So this is my third blog post today. Huh. Something of a record. Mainly trying to test out posting in Markdown instead of using that God-awful Gutenberg. I’m trying to learn to love it, or at least tolerate it, but it is a struggle.
Just wanted to recount my recent adventures in using this aging MacBook Air with Linux instead of OS X for a couple months earlier this year. TLDR: I tried it, it was okay. I am back to using OS X.
For those more interested, here is a longer version. This laptop is a ten year old MacBook Air that has worked admirably. However, it no longer get software updates from Apple and it is stuck on High Sierra, which I think came out over 4 years ago now. No Mac OS X security updates; no Safari updates (not that I used that browser very much) and more importantly to me, no more Homebrew updates soon. I decided to try installing Ubuntu 20.04 on this machine back in February. It worked, but it was kind of pokey slow and was not the upgrade I was looking for. So I decided to give mxLinux a spin on this computer and I was pleasantly surprised. It ran well, I was able to install everything I needed and get updates on a regular basis. I know Debian well, and this distro had all that plus a bit extra tooling that I liked. I installed mxLinux in late February and used it for two and a half months.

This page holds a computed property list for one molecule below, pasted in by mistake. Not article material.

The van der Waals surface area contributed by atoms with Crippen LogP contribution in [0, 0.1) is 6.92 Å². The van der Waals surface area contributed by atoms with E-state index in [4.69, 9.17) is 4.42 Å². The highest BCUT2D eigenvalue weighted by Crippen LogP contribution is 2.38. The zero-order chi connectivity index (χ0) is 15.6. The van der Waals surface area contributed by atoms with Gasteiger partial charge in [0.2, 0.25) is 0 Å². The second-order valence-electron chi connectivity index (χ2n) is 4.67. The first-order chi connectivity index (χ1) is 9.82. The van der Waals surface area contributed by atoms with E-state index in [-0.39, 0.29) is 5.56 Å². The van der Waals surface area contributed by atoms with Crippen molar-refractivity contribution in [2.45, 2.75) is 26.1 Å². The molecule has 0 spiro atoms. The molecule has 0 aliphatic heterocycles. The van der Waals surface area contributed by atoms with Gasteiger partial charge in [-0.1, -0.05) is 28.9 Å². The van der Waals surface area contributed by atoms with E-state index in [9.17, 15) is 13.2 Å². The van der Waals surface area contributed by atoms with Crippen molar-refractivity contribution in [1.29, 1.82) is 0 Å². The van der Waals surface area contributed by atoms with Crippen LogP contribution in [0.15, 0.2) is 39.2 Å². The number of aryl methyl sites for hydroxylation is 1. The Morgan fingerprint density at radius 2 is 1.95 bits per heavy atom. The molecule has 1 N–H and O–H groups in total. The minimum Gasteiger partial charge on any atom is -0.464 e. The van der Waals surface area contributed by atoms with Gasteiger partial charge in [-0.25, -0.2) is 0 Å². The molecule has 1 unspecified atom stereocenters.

So what happened? A few things :) – First and foremost, I borked the boot process one day when I overwrote my GRUB settings during an apt-get session. While I could have struggled through this issue and figured out how to fix the GRUB boot process and gotten back into mxLinux, I started thinking about some other issues that gave me pause. A couple things really stood out to me.